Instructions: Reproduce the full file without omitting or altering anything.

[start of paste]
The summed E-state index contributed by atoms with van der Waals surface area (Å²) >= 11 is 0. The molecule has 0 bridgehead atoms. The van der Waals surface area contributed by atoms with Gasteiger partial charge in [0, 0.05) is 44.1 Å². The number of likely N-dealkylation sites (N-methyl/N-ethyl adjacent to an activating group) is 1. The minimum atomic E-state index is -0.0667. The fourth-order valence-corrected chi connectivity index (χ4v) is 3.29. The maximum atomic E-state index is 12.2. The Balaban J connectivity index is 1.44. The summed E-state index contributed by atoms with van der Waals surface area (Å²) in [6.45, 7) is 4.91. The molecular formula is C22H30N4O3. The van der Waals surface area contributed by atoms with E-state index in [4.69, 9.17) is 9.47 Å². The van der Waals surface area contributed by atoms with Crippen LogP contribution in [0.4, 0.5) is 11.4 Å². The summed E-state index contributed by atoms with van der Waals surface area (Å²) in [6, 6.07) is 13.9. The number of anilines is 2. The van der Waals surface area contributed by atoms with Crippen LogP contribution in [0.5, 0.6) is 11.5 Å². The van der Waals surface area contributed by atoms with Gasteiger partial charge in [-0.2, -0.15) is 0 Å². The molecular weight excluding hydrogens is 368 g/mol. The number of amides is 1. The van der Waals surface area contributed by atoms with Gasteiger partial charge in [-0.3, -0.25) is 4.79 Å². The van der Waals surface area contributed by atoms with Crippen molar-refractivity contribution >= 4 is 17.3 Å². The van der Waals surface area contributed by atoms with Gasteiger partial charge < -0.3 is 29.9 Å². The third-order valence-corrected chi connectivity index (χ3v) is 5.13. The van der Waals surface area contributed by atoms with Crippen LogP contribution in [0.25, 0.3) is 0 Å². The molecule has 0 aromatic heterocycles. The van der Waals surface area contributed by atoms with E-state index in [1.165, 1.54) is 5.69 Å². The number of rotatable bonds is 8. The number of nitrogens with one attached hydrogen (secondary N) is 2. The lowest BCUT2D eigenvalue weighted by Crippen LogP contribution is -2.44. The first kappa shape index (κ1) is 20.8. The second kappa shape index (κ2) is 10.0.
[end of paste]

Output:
The summed E-state index contributed by atoms with van der Waals surface area (Å²) >= 11 is 0. The molecule has 0 bridgehead atoms. The van der Waals surface area contributed by atoms with Gasteiger partial charge in [0, 0.05) is 44.1 Å². The number of likely N-dealkylation sites (N-methyl/N-ethyl adjacent to an activating group) is 1. The minimum atomic E-state index is -0.0667. The fourth-order valence-corrected chi connectivity index (χ4v) is 3.29. The maximum atomic E-state index is 12.2. The Balaban J connectivity index is 1.44. The summed E-state index contributed by atoms with van der Waals surface area (Å²) in [6.45, 7) is 4.91. The molecular formula is C22H30N4O3. The van der Waals surface area contributed by atoms with E-state index in [4.69, 9.17) is 9.47 Å². The van der Waals surface area contributed by atoms with Crippen LogP contribution in [0.4, 0.5) is 11.4 Å². The summed E-state index contributed by atoms with van der Waals surface area (Å²) in [6, 6.07) is 13.9. The number of anilines is 2. The van der Waals surface area contributed by atoms with Crippen LogP contribution in [0.5, 0.6) is 11.5 Å². The van der Waals surface area contributed by atoms with Gasteiger partial charge in [-0.2, -0.15) is 0 Å². The molecular weight excluding hydrogens is 368 g/mol. The number of amides is 1. The van der Waals surface area contributed by atoms with Gasteiger partial charge in [-0.3, -0.25) is 4.79 Å². The van der Waals surface area contributed by atoms with Crippen molar-refractivity contribution >= 4 is 17.3 Å². The van der Waals surface area contributed by atoms with Gasteiger partial charge < -0.3 is 29.9 Å². The third-order valence-corrected chi connectivity index (χ3v) is 5.13. The van der Waals surface area contributed by atoms with Crippen LogP contribution in [0.25, 0.3) is 0 Å². The molecule has 0 aromatic heterocycles. The van der Waals surface area contributed by atoms with E-state index in [1.165, 1.54) is 5.69 Å². The number of rotatable bonds is 8. The number of nitrogens with one attached hydrogen (secondary N) is 2. The lowest BCUT2D eigenvalue weighted by Crippen LogP contribution is -2.44. The first kappa shape index (κ1) is 20.8. The second kappa shape index (κ2) is 10.0.